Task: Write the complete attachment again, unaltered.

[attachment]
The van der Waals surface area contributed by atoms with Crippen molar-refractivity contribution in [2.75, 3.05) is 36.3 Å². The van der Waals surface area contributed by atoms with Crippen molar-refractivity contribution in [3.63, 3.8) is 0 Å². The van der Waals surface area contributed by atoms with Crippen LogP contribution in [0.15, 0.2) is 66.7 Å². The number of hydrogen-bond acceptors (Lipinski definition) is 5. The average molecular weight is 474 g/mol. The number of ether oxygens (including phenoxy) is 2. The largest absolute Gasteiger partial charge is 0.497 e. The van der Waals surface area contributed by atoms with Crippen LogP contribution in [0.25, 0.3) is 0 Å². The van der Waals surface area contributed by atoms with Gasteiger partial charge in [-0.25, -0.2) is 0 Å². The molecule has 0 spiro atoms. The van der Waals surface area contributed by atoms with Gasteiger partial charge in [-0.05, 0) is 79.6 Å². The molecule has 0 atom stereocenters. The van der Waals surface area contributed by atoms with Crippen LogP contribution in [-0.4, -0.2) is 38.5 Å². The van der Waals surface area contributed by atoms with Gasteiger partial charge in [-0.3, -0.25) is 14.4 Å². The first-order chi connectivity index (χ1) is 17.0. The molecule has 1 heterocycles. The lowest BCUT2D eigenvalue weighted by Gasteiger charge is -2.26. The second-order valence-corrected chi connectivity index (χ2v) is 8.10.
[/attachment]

The van der Waals surface area contributed by atoms with Crippen molar-refractivity contribution in [2.75, 3.05) is 36.3 Å². The van der Waals surface area contributed by atoms with Crippen molar-refractivity contribution in [3.63, 3.8) is 0 Å². The van der Waals surface area contributed by atoms with Crippen LogP contribution in [0.15, 0.2) is 66.7 Å². The number of hydrogen-bond acceptors (Lipinski definition) is 5. The average molecular weight is 474 g/mol. The number of ether oxygens (including phenoxy) is 2. The largest absolute Gasteiger partial charge is 0.497 e. The van der Waals surface area contributed by atoms with Crippen LogP contribution in [0.25, 0.3) is 0 Å². The van der Waals surface area contributed by atoms with Gasteiger partial charge in [-0.25, -0.2) is 0 Å². The molecule has 0 spiro atoms. The van der Waals surface area contributed by atoms with Gasteiger partial charge in [-0.05, 0) is 79.6 Å². The molecule has 0 atom stereocenters. The van der Waals surface area contributed by atoms with Crippen LogP contribution in [-0.4, -0.2) is 38.5 Å². The van der Waals surface area contributed by atoms with Gasteiger partial charge in [-0.3, -0.25) is 14.4 Å². The first-order chi connectivity index (χ1) is 17.0. The molecule has 1 heterocycles. The lowest BCUT2D eigenvalue weighted by Gasteiger charge is -2.26. The second-order valence-corrected chi connectivity index (χ2v) is 8.10.